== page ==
This is a cheesecake version of the Peruvian Suspiro de Limeña, a delicious cake with a flavour of caramel. Combined with the ginger nut biscuit base it is totally irresistible.
|Category||Cakes & Desserts|
|Preparation Time||25 minutes|
The dessert Suspiro de Limeňa, named by a poet, meaning “the sigh of a woman from Lima” certainly sounds romantic. Even more so if you are familiar with the South American poets Borges and Neruda, who wrote some of the most romantic poetry ever. I experimented with the dessert and ended up inventing the following cheesecake. It does however require patience as the mixture needs to set at various stages before proceeding to the next. Definitely worth the effort when you taste it!
18cm loose-bottomed tin, baking parchment, plastic food bag, rolling pin, large bowl, dessert spoon, chopping board, kitchen knife, electric mixer, spatula, serving plate, blender or food processor, sieve
Bring the cheesecake to room temperature, about 30 mins before serving. To un-mould, place the base on top of a can, then gradually pull the sides of the tin down. Slip the cake onto a serving plate, removing the lining paper and base. If you find the cake difficult to un-mould, then either let it sit for a little longer, or wipe the outside of the tin with a hot cloth. This heats the edges and should allow you to remove the tin easily.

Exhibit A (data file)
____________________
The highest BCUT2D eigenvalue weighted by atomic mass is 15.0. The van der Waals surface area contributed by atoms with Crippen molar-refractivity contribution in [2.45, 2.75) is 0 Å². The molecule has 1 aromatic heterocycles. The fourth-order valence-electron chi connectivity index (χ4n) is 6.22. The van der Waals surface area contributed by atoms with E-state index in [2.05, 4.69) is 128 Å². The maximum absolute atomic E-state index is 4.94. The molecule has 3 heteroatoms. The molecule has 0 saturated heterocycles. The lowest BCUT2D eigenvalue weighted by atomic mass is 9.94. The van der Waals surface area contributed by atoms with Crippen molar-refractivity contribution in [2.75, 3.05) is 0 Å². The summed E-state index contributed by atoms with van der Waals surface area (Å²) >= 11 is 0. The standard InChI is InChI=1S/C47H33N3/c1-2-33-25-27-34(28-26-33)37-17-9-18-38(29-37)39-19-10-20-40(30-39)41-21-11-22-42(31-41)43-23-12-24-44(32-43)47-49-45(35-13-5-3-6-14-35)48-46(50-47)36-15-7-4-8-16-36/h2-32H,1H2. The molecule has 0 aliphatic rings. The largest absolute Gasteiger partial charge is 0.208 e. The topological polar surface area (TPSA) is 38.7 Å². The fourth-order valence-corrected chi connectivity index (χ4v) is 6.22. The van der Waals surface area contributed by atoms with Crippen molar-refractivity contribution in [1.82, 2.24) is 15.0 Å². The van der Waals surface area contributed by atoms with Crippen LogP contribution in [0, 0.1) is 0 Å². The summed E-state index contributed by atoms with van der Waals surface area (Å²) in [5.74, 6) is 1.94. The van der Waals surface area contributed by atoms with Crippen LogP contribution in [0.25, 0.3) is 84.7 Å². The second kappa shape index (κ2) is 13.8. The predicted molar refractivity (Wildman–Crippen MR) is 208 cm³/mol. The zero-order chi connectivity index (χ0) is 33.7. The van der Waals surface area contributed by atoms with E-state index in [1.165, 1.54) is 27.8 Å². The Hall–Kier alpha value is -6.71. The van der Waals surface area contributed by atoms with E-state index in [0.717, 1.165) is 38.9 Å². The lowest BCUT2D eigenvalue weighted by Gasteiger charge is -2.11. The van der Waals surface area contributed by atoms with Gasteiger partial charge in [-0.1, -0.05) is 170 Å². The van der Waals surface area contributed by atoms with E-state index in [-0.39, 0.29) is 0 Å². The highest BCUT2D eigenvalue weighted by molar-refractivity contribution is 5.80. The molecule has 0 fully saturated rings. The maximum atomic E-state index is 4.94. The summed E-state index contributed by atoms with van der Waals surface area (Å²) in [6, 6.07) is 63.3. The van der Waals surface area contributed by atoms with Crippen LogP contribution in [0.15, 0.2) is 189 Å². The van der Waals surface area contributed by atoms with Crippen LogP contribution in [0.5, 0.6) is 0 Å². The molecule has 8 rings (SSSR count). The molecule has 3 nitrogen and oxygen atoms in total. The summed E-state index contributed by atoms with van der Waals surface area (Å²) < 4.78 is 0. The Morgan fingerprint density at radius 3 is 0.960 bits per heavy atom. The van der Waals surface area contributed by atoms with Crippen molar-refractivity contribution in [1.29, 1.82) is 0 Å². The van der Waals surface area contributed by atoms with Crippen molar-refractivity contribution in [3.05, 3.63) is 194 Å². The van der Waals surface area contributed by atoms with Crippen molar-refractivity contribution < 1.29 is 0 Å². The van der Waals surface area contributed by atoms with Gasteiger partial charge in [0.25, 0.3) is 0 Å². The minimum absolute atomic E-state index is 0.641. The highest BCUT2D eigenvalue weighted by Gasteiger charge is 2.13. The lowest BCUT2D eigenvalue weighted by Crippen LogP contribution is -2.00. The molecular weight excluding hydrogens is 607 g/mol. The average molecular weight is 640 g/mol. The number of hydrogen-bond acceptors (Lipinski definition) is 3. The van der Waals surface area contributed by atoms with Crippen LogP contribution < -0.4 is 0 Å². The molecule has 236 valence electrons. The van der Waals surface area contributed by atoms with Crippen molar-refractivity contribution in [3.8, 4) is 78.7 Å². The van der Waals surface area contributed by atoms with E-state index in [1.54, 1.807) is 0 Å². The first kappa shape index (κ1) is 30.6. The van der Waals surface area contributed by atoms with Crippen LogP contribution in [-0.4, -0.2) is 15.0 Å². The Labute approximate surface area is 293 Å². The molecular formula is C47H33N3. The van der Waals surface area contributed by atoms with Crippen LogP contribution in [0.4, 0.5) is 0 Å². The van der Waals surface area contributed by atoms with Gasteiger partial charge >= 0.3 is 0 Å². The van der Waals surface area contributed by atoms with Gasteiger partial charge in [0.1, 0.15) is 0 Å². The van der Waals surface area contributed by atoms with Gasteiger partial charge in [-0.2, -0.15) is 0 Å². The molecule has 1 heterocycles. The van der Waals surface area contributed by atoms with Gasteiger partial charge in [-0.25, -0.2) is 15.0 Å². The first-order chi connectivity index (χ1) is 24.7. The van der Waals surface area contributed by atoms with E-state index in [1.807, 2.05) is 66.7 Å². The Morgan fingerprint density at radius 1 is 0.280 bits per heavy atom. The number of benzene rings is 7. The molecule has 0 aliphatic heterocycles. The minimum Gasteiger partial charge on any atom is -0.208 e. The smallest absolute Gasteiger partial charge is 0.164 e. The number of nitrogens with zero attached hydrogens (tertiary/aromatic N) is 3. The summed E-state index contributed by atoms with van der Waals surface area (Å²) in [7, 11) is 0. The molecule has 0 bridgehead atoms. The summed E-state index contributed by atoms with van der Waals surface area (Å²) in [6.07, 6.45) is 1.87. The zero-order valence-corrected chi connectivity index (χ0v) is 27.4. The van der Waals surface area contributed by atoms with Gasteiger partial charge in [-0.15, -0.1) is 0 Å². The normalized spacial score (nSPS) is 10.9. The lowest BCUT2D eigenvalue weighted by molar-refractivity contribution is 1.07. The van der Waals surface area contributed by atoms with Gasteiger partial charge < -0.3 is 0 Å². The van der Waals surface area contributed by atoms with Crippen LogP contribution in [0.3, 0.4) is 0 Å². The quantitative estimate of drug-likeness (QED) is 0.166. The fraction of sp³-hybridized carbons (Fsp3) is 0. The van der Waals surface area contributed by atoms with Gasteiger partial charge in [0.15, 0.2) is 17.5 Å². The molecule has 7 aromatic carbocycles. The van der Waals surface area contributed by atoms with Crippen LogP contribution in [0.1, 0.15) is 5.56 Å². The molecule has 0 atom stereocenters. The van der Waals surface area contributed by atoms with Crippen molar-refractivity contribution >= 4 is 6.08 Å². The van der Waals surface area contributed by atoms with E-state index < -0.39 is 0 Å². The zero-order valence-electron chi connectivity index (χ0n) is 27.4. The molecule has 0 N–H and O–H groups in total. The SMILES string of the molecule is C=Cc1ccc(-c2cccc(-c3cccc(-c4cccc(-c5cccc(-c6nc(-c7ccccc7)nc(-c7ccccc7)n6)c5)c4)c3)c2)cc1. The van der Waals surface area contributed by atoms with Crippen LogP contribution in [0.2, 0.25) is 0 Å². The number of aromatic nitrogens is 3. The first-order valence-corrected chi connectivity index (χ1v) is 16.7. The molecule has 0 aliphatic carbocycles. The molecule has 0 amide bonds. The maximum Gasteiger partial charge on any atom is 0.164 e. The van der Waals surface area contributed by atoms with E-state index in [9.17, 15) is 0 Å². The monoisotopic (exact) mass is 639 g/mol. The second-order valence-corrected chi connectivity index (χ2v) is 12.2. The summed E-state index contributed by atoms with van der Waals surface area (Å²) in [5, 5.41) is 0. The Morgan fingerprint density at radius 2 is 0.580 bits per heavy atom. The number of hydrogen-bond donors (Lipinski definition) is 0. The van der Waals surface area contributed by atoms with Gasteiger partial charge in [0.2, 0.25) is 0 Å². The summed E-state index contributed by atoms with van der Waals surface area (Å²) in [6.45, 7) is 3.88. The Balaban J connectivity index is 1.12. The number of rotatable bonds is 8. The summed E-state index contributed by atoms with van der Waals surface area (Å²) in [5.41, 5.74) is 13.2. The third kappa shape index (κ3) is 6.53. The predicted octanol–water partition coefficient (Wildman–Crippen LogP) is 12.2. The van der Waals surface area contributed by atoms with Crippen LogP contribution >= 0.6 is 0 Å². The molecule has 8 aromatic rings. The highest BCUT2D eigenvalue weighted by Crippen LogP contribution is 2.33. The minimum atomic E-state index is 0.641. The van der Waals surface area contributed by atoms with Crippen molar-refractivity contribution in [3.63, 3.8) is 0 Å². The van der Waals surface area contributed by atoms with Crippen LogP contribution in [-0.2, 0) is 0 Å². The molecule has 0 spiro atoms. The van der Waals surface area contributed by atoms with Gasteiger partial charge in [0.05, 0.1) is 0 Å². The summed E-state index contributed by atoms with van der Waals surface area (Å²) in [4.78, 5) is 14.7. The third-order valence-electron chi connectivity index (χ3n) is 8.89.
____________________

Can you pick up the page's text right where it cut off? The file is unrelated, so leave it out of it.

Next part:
Decorate with chocolate leaves and raspberries.
I make mine by picking small leaves from plants in my garden. Wash the leaves. Melt chocolate in the microwave and spoon onto the leaves. Allow to dry in the fridge and the chocolate just peels off.
Read the following poem by South American poet Borges while enjoying your dessert. Good for you if you’re with a lover savouring this but you don’t necessarily need one, since Borges sonnet’s caress the heart and spirit on a metaphysical level.
I don’t love you as if you were the salt-rose, topaz
or arrow of carnations that propagate fire:
I love you as certain dark things are loved,
secretly, between the shadow and the soul.
I love you as the plant that doesn’t bloom and carries
hidden within itself the light of those flowers,
and thanks to your love, darkly in my body
lives the dense fragrance that rises from the earth.
I love you without knowing how, or when, or from where,
I love you simply, without problems or pride:
I love you in this way because I don’t know any other way of loving
but this, in which there is no I or you,
so intimate that your hand upon my chest is my hand,
so intimate that when I fall asleep it is your eyes that close.